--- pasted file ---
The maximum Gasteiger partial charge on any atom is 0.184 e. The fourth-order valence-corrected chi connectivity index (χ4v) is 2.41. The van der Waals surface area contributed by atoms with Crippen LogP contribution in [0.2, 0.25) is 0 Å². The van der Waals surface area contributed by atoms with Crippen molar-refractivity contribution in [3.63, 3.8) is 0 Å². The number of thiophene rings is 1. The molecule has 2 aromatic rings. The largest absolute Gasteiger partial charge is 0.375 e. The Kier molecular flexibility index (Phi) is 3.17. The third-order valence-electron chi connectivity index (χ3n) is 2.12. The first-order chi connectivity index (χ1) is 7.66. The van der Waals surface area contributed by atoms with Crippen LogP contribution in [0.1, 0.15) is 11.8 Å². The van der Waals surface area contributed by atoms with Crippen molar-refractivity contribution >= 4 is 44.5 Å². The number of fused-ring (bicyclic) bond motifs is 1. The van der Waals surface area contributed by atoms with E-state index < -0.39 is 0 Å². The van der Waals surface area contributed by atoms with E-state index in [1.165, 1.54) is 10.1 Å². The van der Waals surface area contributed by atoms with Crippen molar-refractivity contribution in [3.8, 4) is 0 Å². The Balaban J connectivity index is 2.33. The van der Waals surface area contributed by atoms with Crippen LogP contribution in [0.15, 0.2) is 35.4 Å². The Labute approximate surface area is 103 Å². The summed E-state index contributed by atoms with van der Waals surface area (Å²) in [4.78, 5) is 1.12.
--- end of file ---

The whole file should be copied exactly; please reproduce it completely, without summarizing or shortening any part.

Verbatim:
The maximum Gasteiger partial charge on any atom is 0.184 e. The fourth-order valence-corrected chi connectivity index (χ4v) is 2.41. The van der Waals surface area contributed by atoms with Crippen LogP contribution in [0.2, 0.25) is 0 Å². The van der Waals surface area contributed by atoms with Crippen molar-refractivity contribution in [3.63, 3.8) is 0 Å². The number of thiophene rings is 1. The molecule has 2 aromatic rings. The largest absolute Gasteiger partial charge is 0.375 e. The Kier molecular flexibility index (Phi) is 3.17. The third-order valence-electron chi connectivity index (χ3n) is 2.12. The first-order chi connectivity index (χ1) is 7.66. The van der Waals surface area contributed by atoms with Crippen LogP contribution in [0.1, 0.15) is 11.8 Å². The van der Waals surface area contributed by atoms with Crippen molar-refractivity contribution >= 4 is 44.5 Å². The number of fused-ring (bicyclic) bond motifs is 1. The van der Waals surface area contributed by atoms with E-state index < -0.39 is 0 Å². The van der Waals surface area contributed by atoms with E-state index in [1.165, 1.54) is 10.1 Å². The van der Waals surface area contributed by atoms with Crippen molar-refractivity contribution in [3.8, 4) is 0 Å². The Balaban J connectivity index is 2.33. The van der Waals surface area contributed by atoms with Crippen LogP contribution in [0.15, 0.2) is 35.4 Å². The Labute approximate surface area is 103 Å². The summed E-state index contributed by atoms with van der Waals surface area (Å²) in [4.78, 5) is 1.12.